Saturday, April 17, 2010

Why Shorties Got Game

Living in a society where someone who is considered tall -- an artificial, subjective measurement -- can be offered unmerited authority or respect, it's good to remember the qualities of people who aren't awarded the same consideration simply due to the genetic wheel of fortune. That's right. I'm a shorty.

Height is out of everyone's control. As a shorter man, I do not consider myself vertically challenged. I simply am where I am: a bumpit over 5' 5". In relation to other men, I am not the shortest but I am certainly not considered tall.

In the perspective of women, I am taller than the average woman but well below the prerequisite in the list of artificial standards, a list followed by 75% of women, that also includes income requirements and maximum weight. Income is often replaced by potential income, and weight can fluctuate, though usually in one direction. Either of those parameters can even be a project for those who like to "fix" people. Height simply is.

But I've had successful relationships with taller women who threw that list out and aren't bothered by height. And I'm in one now. :-D

Short men don't all have Napoleonic complexes, or feel a need to adjust height artificially with wedges, black magic or carnival tricks ("I make these stilts look good!"). And here's the most important thing to remember: in bed, it just doesn't matter. There are many other compatibilities to be considered before you hit the sack.

When considering a partner, I advise you to base your criteria on character, personality, kindness and chemistry.

Here are some other pluses you may not have considered for the shorties:

Shorter folks fit in nearly any bed and don't demand so much slumbering real estate. A queen for two is palatial.

We enjoy a lower center of gravity. Yep, that means outstanding balance. You want a gymnast? You need a shorty. A battle between Jackie Chan and Steven Seagal? Please. No contest. Sheriff Pusser wouldn't be hard to kill for the Drunken Master.

Do you like to slow dance, even it's only at a wedding every four years, after he's had enough liquor to get on the floor but not too much where you have to carry him? There's no neck strain or tingly arms from all the blood running to your navel like there is after draping your arms over Yao Ming.

We don't have to duck for trees, stop signs, ceiling fans...

We don't knock down the elderly or step over children as we rush to grab an exit row or aisle seat on a Southwest flight. We can sit anywhere - we just like to dangle our feet in the exit row because we know how much it pisses off the procrastinating stretchy people.

And the funniest person (living) on this planet: Tina Fey (5' 4½"). Yes, just like a pre-teen quoting her age, we do cherish the fraction!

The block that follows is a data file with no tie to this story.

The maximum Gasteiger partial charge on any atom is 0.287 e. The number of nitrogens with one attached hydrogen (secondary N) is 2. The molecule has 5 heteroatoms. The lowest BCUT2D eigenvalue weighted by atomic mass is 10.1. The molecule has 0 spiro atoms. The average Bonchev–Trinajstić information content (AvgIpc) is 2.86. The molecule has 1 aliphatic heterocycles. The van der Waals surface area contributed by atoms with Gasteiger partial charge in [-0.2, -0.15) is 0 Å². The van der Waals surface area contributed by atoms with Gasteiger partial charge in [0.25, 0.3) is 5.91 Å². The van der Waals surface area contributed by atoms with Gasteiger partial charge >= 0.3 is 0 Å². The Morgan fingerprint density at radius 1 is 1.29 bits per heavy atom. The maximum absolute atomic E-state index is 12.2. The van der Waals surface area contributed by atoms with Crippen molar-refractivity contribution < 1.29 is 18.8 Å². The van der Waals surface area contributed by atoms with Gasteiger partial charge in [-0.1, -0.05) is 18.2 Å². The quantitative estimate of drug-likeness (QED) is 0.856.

So give it up for the shorties. We do got a reason to live. [Author's note: Yes, I finally forgave Randy Newman for that ditty when he busted out the Monk theme.]

Monday, April 12, 2010

Blogs on your eReader: Convenient? Yes! Available? Maybe. Free? No.

A good friend of mine and regular reader here, Diane, made a simple request: "Can I subscribe to your blog on my Kindle?" Of course, I said "Yes!" It's been something I've been wanting to do and there's no excuse to delay it any further.

So I went to Amazon and signed on as a publisher. I gave them all my info and it's published! And it will cost you $1.99/month. Excuse me? I'm not looking for income, I'm looking for readers. And I'm certainly not looking to charge those who have been so kind and loyal.

From Amazon's Kindle Publishing for Blogs Overview:

Can I set the price for my blog?
No. Amazon will define the price based on what we deem is a fair value for customers.

Can I make my blog free?
No, Amazon will define the price based on what we deem is a fair value for customers.

So I've added my blog to Amazon but I would only recommend subscribing if the convenience of direct feeds to your Kindle is worth the $1.99/month. That's just for my blog, mind you. At that rate, I'll get 30% (60 cents or $7.20 per year per subscriber). But I'm not looking for subscription money from my readers. And if you want direct feeds of other blogs, each will cost you.

With the iPad frenzy, I thought Amazon would be a bit more customer-friendly and allow blog subscriptions for free. But at least they're trying. I have not found direct self-publishing options for blogs or eBooks for Barnes & Noble's Nook, Sony's Reader or the Apple iPad (although with a web browser and RSS feeds, the iPad has you covered).

There is a third-party service worth checking out that allows independent authors to publish eBooks (but not blogs) for free, and distribute to many of these eReaders: Smashwords.

There are also iPhone and Droid apps available as eReaders on your smartphone.

But please, dear readers, share your thoughts! If you're a blogger/author, please tell us about your experiences with eReaders. And thank you, Diane, for the nudge.